Mar
31

## Binomial Tree

This post is by Bo, a guest author of the math finance blog, unlike biao's technical posts, I will be mainly writing introductory articles, which aims to help beginners have a rough idea, and I will try to link to other technical posts for a better understanding if possible.

Binomial options pricing model or BOPM, as it is popularly known is a generalized numerical method that is used for the valuation of options. This method was proposed by Rubinstein, Cox and Ross. This method is popular in the sense that it can be used for variety of conditions, while the other numerical methods have limited use. The main reason why it can be used in varied situations is that it is based on the underlying instrument spread over a period of time rather than a single point of time. It is slower, but much more accurate than any other method.

This method traces the evolution of options underlying variable spread over a period of time. This is done by using a binomial tree or binomial lattice. Each node in the binomial tree or lattice represents price of the underlying at a single point of time. The valuation is performed iteratively, i.e., it starts from the final node and goes backwards till it reaches the first node. The value that you will calculate in each node of the binomial tree is the value of the option at that point of time.

BOPM follows a three step process. In the first step, which is binomial tree generation, a tree comprised of prices is produced by working forward the date of valuation to expiration. It is assumed that at each step the value of underlying instrument is either moving down or up by a specific factor. The down and up factors are calculated using underlying volatility. The next step is to find the value of option at each final node. The option value which is obtained is called the exercise or intrinsic value. The third step is to find the value of options at earlier nodes, by moving backwards from the final nodes.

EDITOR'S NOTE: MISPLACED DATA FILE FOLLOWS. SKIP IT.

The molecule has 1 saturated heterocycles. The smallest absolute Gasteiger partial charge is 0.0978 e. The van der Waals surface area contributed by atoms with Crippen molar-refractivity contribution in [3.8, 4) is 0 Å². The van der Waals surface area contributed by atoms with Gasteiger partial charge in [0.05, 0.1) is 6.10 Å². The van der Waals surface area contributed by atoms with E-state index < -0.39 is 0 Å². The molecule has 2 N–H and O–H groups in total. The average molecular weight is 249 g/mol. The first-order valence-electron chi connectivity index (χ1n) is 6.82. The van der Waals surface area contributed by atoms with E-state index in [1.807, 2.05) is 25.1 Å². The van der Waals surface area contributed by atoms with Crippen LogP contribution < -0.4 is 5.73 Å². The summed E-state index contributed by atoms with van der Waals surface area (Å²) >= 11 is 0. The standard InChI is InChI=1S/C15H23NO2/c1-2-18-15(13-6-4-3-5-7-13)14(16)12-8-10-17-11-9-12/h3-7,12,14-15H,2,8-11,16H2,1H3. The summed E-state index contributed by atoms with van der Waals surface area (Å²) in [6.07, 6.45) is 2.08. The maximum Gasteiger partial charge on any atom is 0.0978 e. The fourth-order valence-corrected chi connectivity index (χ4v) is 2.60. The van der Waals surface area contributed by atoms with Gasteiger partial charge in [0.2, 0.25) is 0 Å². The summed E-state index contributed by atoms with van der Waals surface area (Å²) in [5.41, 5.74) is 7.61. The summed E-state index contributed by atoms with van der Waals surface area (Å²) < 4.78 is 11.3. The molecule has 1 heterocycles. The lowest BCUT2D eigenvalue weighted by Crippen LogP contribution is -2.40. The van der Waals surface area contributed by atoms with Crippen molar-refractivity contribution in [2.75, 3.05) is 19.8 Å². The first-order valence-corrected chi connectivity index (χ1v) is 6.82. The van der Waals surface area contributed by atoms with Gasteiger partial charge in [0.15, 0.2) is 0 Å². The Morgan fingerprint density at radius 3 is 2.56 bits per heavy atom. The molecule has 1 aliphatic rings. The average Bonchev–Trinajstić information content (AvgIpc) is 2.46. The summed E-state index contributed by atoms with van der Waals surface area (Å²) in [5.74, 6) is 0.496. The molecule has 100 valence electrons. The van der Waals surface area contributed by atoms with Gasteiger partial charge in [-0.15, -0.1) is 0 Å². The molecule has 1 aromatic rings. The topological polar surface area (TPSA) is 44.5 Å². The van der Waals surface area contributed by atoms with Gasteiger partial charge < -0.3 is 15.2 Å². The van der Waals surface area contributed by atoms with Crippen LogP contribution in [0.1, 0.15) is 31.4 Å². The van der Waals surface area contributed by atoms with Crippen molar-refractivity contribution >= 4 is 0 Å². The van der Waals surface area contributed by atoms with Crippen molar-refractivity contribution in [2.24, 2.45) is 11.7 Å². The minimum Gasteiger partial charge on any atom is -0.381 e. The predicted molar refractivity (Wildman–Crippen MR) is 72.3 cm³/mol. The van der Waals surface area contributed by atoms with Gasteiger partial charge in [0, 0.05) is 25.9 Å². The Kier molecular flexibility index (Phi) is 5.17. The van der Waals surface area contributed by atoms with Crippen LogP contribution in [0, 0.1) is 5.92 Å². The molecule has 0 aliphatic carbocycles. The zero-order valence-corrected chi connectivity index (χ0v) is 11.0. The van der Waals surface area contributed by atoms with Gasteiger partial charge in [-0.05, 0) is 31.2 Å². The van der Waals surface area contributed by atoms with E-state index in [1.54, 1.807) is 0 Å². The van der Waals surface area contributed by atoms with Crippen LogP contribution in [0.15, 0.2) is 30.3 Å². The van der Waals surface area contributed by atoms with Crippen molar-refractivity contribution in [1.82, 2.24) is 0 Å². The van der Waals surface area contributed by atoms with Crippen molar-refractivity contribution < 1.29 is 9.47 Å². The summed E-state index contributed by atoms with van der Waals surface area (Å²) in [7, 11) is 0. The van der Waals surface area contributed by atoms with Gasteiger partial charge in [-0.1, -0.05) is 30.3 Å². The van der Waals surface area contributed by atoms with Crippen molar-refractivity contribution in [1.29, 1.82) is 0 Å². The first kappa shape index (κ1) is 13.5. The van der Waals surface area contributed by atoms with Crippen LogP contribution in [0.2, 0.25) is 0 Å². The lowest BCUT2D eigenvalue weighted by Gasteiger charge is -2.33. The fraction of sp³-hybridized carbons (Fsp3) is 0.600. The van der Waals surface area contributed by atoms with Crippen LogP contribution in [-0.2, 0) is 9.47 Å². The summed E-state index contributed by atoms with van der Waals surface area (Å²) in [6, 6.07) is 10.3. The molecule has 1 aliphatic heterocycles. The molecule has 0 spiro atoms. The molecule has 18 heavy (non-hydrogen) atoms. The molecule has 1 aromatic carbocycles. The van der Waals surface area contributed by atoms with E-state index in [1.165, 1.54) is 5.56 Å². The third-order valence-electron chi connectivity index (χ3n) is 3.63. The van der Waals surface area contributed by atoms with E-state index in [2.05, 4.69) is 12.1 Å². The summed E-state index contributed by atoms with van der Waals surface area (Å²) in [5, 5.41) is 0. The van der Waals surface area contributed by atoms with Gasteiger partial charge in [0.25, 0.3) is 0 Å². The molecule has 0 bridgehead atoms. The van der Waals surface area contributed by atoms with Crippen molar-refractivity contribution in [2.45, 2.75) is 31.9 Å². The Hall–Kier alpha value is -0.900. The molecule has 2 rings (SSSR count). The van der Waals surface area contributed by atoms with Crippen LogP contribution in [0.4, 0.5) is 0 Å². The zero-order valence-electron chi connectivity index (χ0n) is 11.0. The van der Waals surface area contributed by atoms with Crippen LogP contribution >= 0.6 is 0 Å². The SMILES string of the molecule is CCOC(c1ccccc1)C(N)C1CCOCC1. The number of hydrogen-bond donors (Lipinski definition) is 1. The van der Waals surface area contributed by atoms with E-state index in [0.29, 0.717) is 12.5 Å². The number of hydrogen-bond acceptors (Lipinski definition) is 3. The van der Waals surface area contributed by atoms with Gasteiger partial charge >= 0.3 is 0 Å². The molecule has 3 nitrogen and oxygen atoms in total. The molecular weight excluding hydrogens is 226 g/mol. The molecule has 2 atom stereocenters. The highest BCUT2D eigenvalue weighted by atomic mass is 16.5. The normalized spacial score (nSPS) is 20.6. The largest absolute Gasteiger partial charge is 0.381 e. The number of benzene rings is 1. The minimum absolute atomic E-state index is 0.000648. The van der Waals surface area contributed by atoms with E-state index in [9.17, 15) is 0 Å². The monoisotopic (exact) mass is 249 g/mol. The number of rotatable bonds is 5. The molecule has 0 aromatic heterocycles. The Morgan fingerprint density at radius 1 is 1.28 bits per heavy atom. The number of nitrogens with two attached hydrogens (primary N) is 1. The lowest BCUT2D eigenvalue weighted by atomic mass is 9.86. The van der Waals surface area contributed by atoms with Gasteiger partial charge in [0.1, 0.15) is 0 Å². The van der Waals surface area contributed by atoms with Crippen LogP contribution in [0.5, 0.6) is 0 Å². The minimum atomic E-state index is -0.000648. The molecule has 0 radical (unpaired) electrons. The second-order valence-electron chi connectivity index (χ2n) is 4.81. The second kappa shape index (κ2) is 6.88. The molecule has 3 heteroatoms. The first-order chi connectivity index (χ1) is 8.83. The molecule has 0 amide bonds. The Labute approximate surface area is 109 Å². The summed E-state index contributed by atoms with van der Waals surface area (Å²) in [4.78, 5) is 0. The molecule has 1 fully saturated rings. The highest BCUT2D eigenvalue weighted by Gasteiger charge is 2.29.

Check Nine Ways to Implement Binomial Tree Option Pricing for binomial tree implementation.

Hot posts:

15 Incredibly Stupid Ways People Made Their Millions

Online stock practice

Ino.com: Don't Join Marketclub until You Read This MarketClub Reviews

World Changing Mathematical Discoveries

Value at Risk xls

Random posts:

Efficient maximum-likelihood estimation

UK Gilt zero-coupon yield curve

Newmat C++ matrix library

Perl Option Pricing Project

Trading Stocks with Stochastic Oscillator

Binomial options pricing model or BOPM, as it is popularly known is a generalized numerical method that is used for the valuation of options. This method was proposed by Rubinstein, Cox and Ross. This method is popular in the sense that it can be used for variety of conditions, while the other numerical methods have limited use. The main reason why it can be used in varied situations is that it is based on the underlying instrument spread over a period of time rather than a single point of time. It is slower, but much more accurate than any other method.

This method traces the evolution of options underlying variable spread over a period of time. This is done by using a binomial tree or binomial lattice. Each node in the binomial tree or lattice represents price of the underlying at a single point of time. The valuation is performed iteratively, i.e., it starts from the final node and goes backwards till it reaches the first node. The value that you will calculate in each node of the binomial tree is the value of the option at that point of time.

BOPM follows a three step process. In the first step, which is binomial tree generation, a tree comprised of prices is produced by working forward the date of valuation to expiration. It is assumed that at each step the value of underlying instrument is either moving down or up by a specific factor. The down and up factors are calculated using underlying volatility. The next step is to find the value of option at each final node. The option value which is obtained is called the exercise or intrinsic value. The third step is to find the value of options at earlier nodes, by moving backwards from the final nodes.

Check Nine Ways to Implement Binomial Tree Option Pricing for binomial tree implementation.

**People viewing this post also viewed:**

Hot posts:

Random posts:

taouil fatima zahra

2010/04/19 15:14 [Add/Edit reply] [Clear reply] [Del comment] [Block]

merci pour ce site il m'a bien aidé

Pages: 1/1 1